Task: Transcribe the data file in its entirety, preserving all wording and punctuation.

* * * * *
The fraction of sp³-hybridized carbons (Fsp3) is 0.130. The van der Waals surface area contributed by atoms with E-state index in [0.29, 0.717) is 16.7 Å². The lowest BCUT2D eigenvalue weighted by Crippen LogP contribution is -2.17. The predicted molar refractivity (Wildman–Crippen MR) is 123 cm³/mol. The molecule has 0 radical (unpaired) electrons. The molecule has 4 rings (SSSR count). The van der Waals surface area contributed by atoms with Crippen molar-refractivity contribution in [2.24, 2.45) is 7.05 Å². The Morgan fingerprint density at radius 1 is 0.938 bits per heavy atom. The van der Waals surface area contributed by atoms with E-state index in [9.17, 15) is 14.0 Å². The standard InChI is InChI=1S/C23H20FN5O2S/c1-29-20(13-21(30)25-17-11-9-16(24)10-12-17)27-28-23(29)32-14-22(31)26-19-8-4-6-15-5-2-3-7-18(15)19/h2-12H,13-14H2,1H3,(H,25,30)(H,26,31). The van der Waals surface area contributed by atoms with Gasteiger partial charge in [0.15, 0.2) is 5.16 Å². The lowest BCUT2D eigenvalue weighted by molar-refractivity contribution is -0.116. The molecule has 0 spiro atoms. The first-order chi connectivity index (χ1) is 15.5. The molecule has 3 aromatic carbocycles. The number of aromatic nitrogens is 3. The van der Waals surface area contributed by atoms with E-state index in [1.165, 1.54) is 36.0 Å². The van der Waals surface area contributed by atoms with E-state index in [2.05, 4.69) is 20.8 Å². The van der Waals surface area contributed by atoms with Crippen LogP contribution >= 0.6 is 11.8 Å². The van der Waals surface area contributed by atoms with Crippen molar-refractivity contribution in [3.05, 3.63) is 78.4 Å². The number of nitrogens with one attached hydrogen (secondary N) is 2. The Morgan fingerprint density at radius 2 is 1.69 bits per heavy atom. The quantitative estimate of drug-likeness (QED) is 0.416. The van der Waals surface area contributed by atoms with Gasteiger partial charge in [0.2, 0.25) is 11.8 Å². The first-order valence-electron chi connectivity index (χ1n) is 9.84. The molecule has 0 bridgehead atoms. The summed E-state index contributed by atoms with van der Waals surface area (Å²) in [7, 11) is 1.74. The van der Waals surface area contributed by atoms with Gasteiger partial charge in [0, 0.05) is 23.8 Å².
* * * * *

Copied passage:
The fraction of sp³-hybridized carbons (Fsp3) is 0.130. The van der Waals surface area contributed by atoms with E-state index in [0.29, 0.717) is 16.7 Å². The lowest BCUT2D eigenvalue weighted by Crippen LogP contribution is -2.17. The predicted molar refractivity (Wildman–Crippen MR) is 123 cm³/mol. The molecule has 0 radical (unpaired) electrons. The molecule has 4 rings (SSSR count). The van der Waals surface area contributed by atoms with Crippen molar-refractivity contribution in [2.24, 2.45) is 7.05 Å². The Morgan fingerprint density at radius 1 is 0.938 bits per heavy atom. The van der Waals surface area contributed by atoms with E-state index in [9.17, 15) is 14.0 Å². The standard InChI is InChI=1S/C23H20FN5O2S/c1-29-20(13-21(30)25-17-11-9-16(24)10-12-17)27-28-23(29)32-14-22(31)26-19-8-4-6-15-5-2-3-7-18(15)19/h2-12H,13-14H2,1H3,(H,25,30)(H,26,31). The van der Waals surface area contributed by atoms with Gasteiger partial charge in [0.15, 0.2) is 5.16 Å². The lowest BCUT2D eigenvalue weighted by molar-refractivity contribution is -0.116. The molecule has 0 spiro atoms. The first-order chi connectivity index (χ1) is 15.5. The molecule has 3 aromatic carbocycles. The number of aromatic nitrogens is 3. The van der Waals surface area contributed by atoms with E-state index in [1.165, 1.54) is 36.0 Å². The van der Waals surface area contributed by atoms with E-state index in [2.05, 4.69) is 20.8 Å². The van der Waals surface area contributed by atoms with Crippen LogP contribution >= 0.6 is 11.8 Å². The van der Waals surface area contributed by atoms with Crippen molar-refractivity contribution in [3.05, 3.63) is 78.4 Å². The number of nitrogens with one attached hydrogen (secondary N) is 2. The Morgan fingerprint density at radius 2 is 1.69 bits per heavy atom. The quantitative estimate of drug-likeness (QED) is 0.416. The van der Waals surface area contributed by atoms with Gasteiger partial charge in [0.2, 0.25) is 11.8 Å². The first-order valence-electron chi connectivity index (χ1n) is 9.84. The molecule has 0 bridgehead atoms. The summed E-state index contributed by atoms with van der Waals surface area (Å²) in [7, 11) is 1.74. The van der Waals surface area contributed by atoms with Gasteiger partial charge in [0, 0.05) is 23.8 Å².